Rocket Ship For The CO2 Age.
Fuel Saving For BMW M3 Performance Flagship Eases Doubts.
For – just about as fast as it gets, civilised.
Against – hard to justify expense for impossible performance.
INNSBRUCK, Austria – The new BMW M3 and M4 speed machines eschew the previous formula of massive engines providing amazing performance, regardless of fuel consumption.
These new iterations of the top-of-the-range 3-series saloon and 4-series coupe go for smaller engines and twin turbochargers to wring out mind-boggling amounts of performance, while new materials like carbon fibre, aluminium and magnesium cut weight and allow fuel consumption to be significantly improved too.
BMW says there’s an extensive level of standard equipment and given that prices start at £56,175 for the M3 Saloon and £56,635 for the M4 Coupé, quite right too. This is the first time there has been individual model names; before it was the M3 and M3 coupe.
BMW has dumped the big V8 of the old models and opted for a twin-turbocharged engine, with a high-revving, 3.0-litre six-cylinder in-line engine producing 431hp. That’s 10 hp more than the old one. Peak torque has been increased by about 40 per cent to 550 Nm. The new engine cuts fuel consumption by 25 per cent. Over 80kgs has been cut from the weight with use of lightweight materials. Both models feature a carbon-fibre reinforced plastic roof.
The sprint from a standing start to 60 mph improves to 3.9 seconds from 4.6 seconds. Top speed is limited to 155 mph until you get to the race-track, where you can switch off speed limiters and turn on “launch-control to maximise acceleration from a standing start. There’s a seven speed automatic gearbox or a six-speed manual (which doesn’t have launch control). You can choose from three suspension settings, Comfort, Sport and Sport+, otherwise known as Comfort, Not very comfortable or really uncomfortable.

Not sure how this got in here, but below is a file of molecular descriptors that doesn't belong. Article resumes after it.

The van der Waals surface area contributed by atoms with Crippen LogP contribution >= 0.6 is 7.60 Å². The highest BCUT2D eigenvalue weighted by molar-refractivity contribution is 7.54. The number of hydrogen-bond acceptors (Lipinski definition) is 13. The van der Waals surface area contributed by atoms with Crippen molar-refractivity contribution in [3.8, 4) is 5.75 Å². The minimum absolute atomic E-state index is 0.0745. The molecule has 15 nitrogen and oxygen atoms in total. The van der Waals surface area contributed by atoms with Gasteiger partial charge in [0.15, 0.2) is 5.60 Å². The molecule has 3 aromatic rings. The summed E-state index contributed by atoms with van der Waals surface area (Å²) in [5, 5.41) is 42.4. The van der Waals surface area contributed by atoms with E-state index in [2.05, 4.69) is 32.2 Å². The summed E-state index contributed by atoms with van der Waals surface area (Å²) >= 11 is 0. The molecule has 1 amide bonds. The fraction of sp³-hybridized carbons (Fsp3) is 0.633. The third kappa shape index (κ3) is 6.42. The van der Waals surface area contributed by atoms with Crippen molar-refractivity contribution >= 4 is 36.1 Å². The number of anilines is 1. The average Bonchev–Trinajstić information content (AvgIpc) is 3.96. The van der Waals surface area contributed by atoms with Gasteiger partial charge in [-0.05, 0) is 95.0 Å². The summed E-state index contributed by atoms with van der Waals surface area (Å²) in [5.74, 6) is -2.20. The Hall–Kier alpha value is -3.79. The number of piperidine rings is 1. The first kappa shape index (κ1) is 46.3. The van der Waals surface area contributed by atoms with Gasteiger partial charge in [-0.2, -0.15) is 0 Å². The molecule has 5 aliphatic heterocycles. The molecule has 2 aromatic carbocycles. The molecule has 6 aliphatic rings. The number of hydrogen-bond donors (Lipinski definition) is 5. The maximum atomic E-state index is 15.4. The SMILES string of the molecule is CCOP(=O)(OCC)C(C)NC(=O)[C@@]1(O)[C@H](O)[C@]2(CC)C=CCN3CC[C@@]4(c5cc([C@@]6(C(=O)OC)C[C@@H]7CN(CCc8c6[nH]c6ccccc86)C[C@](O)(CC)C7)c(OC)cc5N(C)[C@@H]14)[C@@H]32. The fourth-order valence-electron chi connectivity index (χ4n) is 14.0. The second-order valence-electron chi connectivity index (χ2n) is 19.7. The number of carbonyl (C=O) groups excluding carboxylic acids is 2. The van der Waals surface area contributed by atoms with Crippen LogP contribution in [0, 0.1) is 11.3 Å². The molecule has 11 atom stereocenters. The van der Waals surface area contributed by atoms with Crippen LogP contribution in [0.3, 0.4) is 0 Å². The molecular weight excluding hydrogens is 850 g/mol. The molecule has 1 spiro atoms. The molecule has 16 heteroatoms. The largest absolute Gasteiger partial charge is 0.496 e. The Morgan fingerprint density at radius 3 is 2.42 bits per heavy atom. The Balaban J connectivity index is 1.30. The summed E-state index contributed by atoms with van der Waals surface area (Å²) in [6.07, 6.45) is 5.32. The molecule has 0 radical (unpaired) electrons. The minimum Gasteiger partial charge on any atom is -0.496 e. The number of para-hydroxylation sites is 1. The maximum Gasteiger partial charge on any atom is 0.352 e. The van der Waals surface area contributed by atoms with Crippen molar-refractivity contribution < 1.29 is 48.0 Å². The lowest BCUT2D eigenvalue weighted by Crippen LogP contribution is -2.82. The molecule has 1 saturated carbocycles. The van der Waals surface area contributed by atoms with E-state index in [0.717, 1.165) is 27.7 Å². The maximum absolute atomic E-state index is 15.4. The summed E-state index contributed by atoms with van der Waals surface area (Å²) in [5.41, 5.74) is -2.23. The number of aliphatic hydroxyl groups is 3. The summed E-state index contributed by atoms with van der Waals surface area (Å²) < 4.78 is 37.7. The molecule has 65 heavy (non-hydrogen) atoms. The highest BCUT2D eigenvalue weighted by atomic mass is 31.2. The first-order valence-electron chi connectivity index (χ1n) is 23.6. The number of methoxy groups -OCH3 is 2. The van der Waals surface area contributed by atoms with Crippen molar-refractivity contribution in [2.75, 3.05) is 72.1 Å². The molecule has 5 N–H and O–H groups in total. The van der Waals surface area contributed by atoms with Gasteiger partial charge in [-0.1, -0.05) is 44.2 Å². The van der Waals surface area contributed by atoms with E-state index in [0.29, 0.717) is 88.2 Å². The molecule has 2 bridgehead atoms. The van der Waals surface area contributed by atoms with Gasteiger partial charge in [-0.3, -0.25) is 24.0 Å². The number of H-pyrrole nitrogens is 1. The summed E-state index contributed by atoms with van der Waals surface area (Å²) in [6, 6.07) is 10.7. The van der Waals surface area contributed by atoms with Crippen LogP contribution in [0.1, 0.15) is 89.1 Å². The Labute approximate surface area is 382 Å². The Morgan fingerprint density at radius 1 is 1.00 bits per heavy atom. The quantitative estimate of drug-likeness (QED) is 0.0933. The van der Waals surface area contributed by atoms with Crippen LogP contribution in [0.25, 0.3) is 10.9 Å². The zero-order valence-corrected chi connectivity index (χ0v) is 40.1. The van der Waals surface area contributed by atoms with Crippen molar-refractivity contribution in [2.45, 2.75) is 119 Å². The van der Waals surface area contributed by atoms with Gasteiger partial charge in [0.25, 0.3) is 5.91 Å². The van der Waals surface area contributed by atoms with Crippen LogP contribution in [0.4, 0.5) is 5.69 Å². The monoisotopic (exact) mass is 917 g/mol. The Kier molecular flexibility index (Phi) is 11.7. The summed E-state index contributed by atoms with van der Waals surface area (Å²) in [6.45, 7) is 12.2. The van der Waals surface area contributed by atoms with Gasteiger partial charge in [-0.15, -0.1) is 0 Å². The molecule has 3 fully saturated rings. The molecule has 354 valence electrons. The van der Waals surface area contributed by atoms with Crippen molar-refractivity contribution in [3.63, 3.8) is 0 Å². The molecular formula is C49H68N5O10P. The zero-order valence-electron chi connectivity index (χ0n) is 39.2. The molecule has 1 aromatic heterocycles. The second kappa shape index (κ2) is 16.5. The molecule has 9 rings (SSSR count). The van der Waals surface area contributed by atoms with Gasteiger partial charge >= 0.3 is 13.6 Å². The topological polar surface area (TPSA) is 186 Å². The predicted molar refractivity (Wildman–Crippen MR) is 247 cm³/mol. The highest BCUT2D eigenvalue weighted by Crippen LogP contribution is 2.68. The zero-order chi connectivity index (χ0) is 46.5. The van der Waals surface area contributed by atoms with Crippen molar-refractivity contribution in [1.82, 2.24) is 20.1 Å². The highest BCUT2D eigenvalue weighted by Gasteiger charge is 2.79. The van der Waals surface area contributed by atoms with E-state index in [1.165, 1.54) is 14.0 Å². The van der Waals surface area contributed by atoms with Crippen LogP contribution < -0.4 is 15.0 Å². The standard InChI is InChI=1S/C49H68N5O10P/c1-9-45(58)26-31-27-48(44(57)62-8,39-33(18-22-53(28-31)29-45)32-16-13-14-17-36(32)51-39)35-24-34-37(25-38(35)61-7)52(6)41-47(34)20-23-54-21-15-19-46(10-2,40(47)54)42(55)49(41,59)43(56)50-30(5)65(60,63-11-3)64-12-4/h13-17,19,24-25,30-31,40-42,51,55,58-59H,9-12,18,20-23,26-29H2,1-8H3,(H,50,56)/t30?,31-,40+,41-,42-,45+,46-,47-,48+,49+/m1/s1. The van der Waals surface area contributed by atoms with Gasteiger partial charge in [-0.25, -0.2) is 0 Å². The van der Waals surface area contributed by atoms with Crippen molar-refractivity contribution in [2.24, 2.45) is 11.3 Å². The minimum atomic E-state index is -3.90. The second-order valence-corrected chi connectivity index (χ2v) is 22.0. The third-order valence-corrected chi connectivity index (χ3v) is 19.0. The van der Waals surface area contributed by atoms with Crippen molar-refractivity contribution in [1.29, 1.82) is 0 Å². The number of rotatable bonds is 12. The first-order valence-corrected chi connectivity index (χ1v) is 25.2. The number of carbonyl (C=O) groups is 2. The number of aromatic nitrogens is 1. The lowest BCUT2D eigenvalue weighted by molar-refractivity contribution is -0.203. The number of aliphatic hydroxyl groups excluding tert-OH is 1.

Competitors include the 6.2 litre V8 Mercedes C63 AMG Coupe and the 4.2 litre V8 Audi RS5 Coupe. Non-German pretenders include the Jaguar F-type. Fiat Chrysler’s Maserati might come up with a performance version of its new Ghibli, and Toyotas Lexus could join the party.
Every time I get behind the wheel of new fantasy, rocket ships like these I wonder just how much longer they can exist.
After all, governments in Europe and the U.S. are imposing ever-tougher fuel consumption laws in the name of saving the planet, while the performance offered by cars like these, loosely based on the standard 3-series sedan and 4-series coupe, are simply not compatible with driving on regular roads.
But companies like BMW are spending prodigious sums of money to improve fuel consumption now on machines like these by taking out weight and using the latest technology to turbo-charge smaller engines to produce more power than older bigger ones using much less fuel. Electrification beckons in the future.
Lower fuel laws
European and U.S. laws have been designed to force vehicle manufacturers to produce lower fuel consumption across the average of their whole fleet of vehicles. That allows BMW and its ilk to make a small amount of high performance cars without impinging too much on the overall average, and given that the starting price of a BMW M3 sedan is so high, that will limit sales anyway to the mainly race-track addicted, enthusiast car buyer.